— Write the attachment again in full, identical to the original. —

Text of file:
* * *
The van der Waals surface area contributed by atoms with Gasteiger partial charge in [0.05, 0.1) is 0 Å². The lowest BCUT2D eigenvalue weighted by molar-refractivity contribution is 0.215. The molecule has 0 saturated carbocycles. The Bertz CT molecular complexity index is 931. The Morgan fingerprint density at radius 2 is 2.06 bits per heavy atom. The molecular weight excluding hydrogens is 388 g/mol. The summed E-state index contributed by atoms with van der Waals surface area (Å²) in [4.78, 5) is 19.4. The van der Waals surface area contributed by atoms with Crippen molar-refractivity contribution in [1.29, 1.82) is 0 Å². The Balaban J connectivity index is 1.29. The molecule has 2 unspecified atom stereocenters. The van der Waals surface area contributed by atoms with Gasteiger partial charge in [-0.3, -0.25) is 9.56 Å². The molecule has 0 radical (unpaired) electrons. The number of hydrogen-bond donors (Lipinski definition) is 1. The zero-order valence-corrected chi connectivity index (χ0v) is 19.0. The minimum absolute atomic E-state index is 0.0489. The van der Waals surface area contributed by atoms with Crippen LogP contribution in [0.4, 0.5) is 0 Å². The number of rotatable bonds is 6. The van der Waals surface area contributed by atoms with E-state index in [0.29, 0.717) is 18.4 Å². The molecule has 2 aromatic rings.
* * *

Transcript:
The van der Waals surface area contributed by atoms with Gasteiger partial charge in [0.05, 0.1) is 0 Å². The lowest BCUT2D eigenvalue weighted by molar-refractivity contribution is 0.215. The molecule has 0 saturated carbocycles. The Bertz CT molecular complexity index is 931. The Morgan fingerprint density at radius 2 is 2.06 bits per heavy atom. The molecular weight excluding hydrogens is 388 g/mol. The summed E-state index contributed by atoms with van der Waals surface area (Å²) in [4.78, 5) is 19.4. The van der Waals surface area contributed by atoms with Crippen molar-refractivity contribution in [1.29, 1.82) is 0 Å². The Balaban J connectivity index is 1.29. The molecule has 2 unspecified atom stereocenters. The van der Waals surface area contributed by atoms with Gasteiger partial charge in [-0.3, -0.25) is 9.56 Å². The molecule has 0 radical (unpaired) electrons. The number of hydrogen-bond donors (Lipinski definition) is 1. The zero-order valence-corrected chi connectivity index (χ0v) is 19.0. The minimum absolute atomic E-state index is 0.0489. The van der Waals surface area contributed by atoms with Crippen LogP contribution in [0.4, 0.5) is 0 Å². The number of rotatable bonds is 6. The van der Waals surface area contributed by atoms with E-state index in [0.29, 0.717) is 18.4 Å². The molecule has 2 aromatic rings.